The Post did not mention two other salient factors, the "hypocrisy" factor and the lack of any evidence that either candidate has any new ideas. Al Gore has admitted smoking marijuana well beyond any "experimental" stage, and George Bush's coy silence on his drug activities prior to 1977 is widely and uncontroversially assumed to mean that he in fact used some drug, presumably cocaine. For either man to make a big issue out of sending drug users to prison would expose him the sort of derision that embarrasses even professional politicians.

As for the lack of any new ideas, their respective proposals speak for themselves.

DRCNet spoke with several prominent members of the drug reform movement in an effort to dig a little deeper into the disappearance of drug policy as a major campaign issue and how and in what form in may reemerge.

For Kevin Zeese of Common Sense for Drug Policy, a combination of these factors explains the issue's absence from the campaign. "Both candidates are very status quo," Zeese told DRCNet, "there's no conflict between them. Nader has tried to bring the issue into play, but he hasn't been able to get any traction."

But also, Zeese argues, "There is the hypocrisy issue. Both candidates have a record of past drug use they would probably prefer that the public not focus on."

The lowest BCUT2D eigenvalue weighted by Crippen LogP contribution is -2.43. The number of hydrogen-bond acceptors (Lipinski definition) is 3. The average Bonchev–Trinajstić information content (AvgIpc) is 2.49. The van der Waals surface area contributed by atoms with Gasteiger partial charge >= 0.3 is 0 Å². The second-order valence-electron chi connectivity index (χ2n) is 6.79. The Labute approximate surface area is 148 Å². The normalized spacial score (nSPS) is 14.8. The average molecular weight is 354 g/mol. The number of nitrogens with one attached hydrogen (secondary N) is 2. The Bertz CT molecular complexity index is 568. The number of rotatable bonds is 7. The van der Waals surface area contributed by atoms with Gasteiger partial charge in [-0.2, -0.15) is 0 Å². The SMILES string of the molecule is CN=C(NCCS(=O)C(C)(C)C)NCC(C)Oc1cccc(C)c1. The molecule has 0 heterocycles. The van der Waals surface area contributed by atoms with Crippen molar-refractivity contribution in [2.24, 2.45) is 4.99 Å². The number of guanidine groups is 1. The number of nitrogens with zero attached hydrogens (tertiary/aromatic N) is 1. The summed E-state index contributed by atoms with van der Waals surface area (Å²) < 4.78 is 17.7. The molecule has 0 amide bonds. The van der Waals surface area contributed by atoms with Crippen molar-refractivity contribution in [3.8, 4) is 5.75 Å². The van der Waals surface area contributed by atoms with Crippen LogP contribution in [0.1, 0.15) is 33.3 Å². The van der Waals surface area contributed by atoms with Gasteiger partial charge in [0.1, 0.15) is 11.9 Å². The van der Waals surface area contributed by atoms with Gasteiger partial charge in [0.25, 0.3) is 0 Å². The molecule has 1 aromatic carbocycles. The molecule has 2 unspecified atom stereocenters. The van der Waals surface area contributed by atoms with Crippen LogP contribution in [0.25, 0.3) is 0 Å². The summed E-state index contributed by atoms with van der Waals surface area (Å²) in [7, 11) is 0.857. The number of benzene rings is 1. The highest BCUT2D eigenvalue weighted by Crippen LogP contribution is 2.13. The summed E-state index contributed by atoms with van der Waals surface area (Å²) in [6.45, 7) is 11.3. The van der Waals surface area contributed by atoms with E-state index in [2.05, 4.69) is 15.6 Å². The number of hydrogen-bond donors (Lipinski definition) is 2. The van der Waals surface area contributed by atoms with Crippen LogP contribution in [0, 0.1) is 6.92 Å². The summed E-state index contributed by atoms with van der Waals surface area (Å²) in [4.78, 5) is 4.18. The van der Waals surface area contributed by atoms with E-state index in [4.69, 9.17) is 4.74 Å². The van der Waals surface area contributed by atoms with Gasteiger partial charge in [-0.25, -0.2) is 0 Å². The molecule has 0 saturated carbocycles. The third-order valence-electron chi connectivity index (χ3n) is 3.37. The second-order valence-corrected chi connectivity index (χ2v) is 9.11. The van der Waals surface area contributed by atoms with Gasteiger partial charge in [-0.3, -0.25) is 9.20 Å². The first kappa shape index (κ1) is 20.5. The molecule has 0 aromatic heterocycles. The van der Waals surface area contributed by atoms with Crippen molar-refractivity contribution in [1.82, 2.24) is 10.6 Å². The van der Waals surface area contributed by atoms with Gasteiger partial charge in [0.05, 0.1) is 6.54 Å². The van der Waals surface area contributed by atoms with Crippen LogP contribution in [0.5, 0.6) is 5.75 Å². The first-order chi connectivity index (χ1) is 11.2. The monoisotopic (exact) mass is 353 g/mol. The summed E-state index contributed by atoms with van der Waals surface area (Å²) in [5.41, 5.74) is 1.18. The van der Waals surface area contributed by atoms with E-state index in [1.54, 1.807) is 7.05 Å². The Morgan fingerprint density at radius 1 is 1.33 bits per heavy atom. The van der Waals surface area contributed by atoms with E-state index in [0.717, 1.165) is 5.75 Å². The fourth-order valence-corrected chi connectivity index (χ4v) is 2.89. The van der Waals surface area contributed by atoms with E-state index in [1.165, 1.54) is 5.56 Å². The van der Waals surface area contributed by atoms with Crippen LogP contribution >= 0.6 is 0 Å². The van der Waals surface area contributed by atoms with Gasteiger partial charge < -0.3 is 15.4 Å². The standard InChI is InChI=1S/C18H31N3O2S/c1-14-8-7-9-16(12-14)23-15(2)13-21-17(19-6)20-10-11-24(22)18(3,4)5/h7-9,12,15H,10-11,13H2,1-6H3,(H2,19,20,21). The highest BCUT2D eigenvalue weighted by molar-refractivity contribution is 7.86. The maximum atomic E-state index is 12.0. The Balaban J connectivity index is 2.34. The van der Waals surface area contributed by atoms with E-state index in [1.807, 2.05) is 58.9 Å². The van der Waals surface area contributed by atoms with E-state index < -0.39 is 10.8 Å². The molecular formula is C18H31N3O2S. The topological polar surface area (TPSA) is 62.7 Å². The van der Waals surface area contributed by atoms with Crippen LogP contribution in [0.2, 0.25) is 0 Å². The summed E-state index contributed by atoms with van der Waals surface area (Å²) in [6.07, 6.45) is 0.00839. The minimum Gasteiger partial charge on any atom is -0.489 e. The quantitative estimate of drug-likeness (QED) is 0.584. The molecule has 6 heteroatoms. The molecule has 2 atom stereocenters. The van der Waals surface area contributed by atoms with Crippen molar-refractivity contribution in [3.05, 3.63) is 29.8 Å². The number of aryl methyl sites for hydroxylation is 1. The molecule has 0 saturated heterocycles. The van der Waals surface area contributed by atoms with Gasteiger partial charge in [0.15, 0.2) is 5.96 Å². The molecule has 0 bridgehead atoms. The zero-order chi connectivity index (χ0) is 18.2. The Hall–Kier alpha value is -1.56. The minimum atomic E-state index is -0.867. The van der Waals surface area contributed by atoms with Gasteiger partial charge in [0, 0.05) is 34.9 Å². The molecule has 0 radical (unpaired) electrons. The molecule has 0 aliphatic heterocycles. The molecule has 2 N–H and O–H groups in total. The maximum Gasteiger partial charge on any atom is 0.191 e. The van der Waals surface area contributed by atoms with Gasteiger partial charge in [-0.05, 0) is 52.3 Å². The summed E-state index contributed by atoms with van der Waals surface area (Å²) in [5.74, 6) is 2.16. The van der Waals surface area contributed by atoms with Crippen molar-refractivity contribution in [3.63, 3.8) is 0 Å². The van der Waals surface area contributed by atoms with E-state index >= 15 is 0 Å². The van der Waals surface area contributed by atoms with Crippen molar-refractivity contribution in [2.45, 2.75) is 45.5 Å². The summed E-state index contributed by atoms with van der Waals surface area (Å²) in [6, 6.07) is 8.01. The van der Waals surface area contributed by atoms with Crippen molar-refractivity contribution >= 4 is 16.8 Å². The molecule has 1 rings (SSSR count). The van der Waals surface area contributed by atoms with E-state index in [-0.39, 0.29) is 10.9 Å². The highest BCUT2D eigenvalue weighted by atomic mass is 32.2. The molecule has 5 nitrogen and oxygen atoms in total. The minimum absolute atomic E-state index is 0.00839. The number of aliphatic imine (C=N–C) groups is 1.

As important, Zeese said, is the lack of new ideas. "Neither candidate has solutions," he said, "and while neither is stupid enough to think the drug war is working, neither is smart enough to come up with an alternative."

Eric Sterling of the Criminal Justice Policy Foundation told DRCNet, "Bush and Gore are like two undertakers arguing over how much rouge to put on the corpse."

Zeese believes Bush and Gore, along with other drug war camp followers, may be missing an opportunity. "The last time a major party candidate really tried to attack his opponent as 'soft on drugs' it was Bob Dole, and he couldn't get any traction with it in 1996."